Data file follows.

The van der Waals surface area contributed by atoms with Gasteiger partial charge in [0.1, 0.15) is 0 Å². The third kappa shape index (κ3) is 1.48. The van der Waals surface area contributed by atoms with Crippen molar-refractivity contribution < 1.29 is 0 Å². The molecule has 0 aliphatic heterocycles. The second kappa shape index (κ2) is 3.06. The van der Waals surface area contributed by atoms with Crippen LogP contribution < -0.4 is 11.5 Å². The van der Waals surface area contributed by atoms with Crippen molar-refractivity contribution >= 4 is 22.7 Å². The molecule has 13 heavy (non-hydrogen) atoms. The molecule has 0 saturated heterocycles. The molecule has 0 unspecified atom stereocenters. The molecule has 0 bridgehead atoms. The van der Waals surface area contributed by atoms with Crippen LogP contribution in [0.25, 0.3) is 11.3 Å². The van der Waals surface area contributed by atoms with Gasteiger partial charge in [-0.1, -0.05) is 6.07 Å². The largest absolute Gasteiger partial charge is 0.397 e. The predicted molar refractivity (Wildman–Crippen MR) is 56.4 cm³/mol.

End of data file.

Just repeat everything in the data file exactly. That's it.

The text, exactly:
The van der Waals surface area contributed by atoms with Gasteiger partial charge in [0.1, 0.15) is 0 Å². The third kappa shape index (κ3) is 1.48. The van der Waals surface area contributed by atoms with Crippen molar-refractivity contribution < 1.29 is 0 Å². The molecule has 0 aliphatic heterocycles. The second kappa shape index (κ2) is 3.06. The van der Waals surface area contributed by atoms with Crippen LogP contribution < -0.4 is 11.5 Å². The van der Waals surface area contributed by atoms with Crippen molar-refractivity contribution >= 4 is 22.7 Å². The molecule has 13 heavy (non-hydrogen) atoms. The molecule has 0 saturated heterocycles. The molecule has 0 unspecified atom stereocenters. The molecule has 0 bridgehead atoms. The van der Waals surface area contributed by atoms with Crippen LogP contribution in [0.25, 0.3) is 11.3 Å². The van der Waals surface area contributed by atoms with Gasteiger partial charge in [-0.1, -0.05) is 6.07 Å². The largest absolute Gasteiger partial charge is 0.397 e. The predicted molar refractivity (Wildman–Crippen MR) is 56.4 cm³/mol.